0
$\begingroup$

Let $F_n$ be any filtration and $X$ any random variable with $E|X|<\infty$. Let $X_n=E(X|F_n)$. Give Specific example when $X_\infty=X$ and when $X_\infty \not =X$.

$X_n$ can easily be shown to be a martingale. for both examples I though if I can construct a filtration such that $F_\infty=F$ for the first and $F_\infty \not =F$ for the second then i would get the desired result. Any hints on how to proceed.

$\endgroup$

1 Answer 1

1
$\begingroup$

Since any filtration is acceptable, why not make life easy and put all $\cal F_n$ equal to the same $\sigma$-algebra, and even a simple one such as generated by a single set of measure strictly between 0 and 1? Then for your first example choose $X$ to be a variable that is constant on $A$ and constant on its complement. For the second example let $X$ take two different values on $A$ (each on a subset of nonzero measure).

$\endgroup$
2
  • $\begingroup$ thank you. how can we approach the solution if $F_n$ is an increasing filtration. $\endgroup$ Commented Dec 7, 2015 at 21:51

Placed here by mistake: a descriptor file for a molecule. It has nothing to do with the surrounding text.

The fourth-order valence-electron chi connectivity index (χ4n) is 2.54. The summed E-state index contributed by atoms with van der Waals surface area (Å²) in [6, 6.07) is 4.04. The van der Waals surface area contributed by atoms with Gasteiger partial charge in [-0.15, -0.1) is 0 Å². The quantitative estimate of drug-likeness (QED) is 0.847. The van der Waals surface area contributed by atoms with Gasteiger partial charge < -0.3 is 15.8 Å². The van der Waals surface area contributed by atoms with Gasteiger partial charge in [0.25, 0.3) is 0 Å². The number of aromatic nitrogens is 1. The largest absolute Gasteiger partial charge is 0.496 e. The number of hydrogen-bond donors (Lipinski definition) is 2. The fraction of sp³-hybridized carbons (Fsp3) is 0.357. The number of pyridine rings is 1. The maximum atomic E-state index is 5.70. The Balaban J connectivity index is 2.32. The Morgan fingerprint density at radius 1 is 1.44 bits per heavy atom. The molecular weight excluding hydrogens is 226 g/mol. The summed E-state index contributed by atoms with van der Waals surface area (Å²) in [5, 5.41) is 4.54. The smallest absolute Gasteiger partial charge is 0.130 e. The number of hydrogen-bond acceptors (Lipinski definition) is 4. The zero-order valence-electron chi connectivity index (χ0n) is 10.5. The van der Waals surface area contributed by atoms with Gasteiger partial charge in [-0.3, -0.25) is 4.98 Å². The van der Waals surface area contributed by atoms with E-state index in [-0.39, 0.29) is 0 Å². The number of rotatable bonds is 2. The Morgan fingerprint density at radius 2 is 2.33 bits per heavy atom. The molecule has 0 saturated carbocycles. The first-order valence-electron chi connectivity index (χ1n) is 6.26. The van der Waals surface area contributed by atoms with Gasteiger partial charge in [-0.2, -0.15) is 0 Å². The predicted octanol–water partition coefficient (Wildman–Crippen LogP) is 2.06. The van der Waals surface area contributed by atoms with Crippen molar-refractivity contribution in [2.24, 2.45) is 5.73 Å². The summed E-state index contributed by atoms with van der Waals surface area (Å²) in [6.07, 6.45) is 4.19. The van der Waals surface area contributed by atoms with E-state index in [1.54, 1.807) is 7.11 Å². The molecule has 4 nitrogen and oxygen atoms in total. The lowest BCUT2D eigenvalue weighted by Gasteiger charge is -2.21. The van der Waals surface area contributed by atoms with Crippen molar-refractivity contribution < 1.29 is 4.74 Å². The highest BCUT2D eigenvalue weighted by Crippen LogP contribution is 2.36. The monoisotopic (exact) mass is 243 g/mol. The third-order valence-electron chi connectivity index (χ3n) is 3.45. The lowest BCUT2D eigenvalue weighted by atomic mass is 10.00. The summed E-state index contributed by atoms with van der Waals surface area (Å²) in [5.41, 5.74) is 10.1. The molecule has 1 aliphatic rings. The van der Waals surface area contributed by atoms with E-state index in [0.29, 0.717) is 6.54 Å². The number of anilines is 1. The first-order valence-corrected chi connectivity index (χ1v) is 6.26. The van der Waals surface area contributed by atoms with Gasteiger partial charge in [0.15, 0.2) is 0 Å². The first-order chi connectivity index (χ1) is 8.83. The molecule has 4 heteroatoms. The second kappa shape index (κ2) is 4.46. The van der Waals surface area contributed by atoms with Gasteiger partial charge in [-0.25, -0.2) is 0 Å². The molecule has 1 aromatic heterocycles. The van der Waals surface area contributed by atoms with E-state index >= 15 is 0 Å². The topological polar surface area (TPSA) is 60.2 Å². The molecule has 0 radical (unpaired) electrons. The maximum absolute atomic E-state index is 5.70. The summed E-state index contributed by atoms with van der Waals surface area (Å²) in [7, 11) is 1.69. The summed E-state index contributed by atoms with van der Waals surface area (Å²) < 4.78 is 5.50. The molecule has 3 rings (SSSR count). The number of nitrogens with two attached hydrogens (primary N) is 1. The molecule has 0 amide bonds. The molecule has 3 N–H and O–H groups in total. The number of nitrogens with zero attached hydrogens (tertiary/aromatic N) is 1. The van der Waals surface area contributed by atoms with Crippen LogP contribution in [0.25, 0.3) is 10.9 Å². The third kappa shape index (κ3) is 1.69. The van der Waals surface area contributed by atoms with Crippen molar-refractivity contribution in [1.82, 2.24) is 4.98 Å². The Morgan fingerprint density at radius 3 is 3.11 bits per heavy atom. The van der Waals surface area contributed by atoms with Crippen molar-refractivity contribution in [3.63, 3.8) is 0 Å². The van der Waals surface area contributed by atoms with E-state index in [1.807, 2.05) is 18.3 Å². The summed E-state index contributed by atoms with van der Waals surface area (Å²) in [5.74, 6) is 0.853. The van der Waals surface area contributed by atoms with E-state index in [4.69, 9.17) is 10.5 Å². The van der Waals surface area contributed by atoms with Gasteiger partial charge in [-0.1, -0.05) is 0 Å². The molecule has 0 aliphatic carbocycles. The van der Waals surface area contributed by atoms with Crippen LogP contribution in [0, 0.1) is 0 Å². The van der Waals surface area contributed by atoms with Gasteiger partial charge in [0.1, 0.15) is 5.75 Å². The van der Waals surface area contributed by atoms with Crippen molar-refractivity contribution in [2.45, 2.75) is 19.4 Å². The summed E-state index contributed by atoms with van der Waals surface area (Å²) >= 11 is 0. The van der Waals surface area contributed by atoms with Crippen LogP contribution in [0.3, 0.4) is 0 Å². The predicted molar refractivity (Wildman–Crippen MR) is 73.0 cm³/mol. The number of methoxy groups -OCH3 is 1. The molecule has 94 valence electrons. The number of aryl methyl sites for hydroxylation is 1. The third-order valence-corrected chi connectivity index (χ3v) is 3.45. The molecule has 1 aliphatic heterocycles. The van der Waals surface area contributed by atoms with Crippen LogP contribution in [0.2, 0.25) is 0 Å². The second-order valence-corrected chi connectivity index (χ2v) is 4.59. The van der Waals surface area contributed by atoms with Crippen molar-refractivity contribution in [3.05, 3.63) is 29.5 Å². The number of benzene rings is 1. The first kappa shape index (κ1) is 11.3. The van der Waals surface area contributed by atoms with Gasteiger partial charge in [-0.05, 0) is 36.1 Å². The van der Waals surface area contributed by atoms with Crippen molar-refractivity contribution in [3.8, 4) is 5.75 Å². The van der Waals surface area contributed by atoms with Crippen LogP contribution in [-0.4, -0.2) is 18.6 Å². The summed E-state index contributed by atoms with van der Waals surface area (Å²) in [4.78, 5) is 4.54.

• 1
    $\begingroup$ Take $\Omega=[0,1]$ and let $\cal F_n$ divide the lower half of the interval in $2^n$ equal parts whereas the upper half remains a solid block (no smaller $\cal F_n$-measurable subsets than the upper half interval itself). For the first example let $X=1$ constant. For the second example let $X=1$ on $[0,\frac34]$ and $X=2$ on $[\frac34,1].$ $\endgroup$ Commented Dec 7, 2015 at 22:09

You must log in to answer this question.

Not the answer you're looking for? Browse other questions tagged .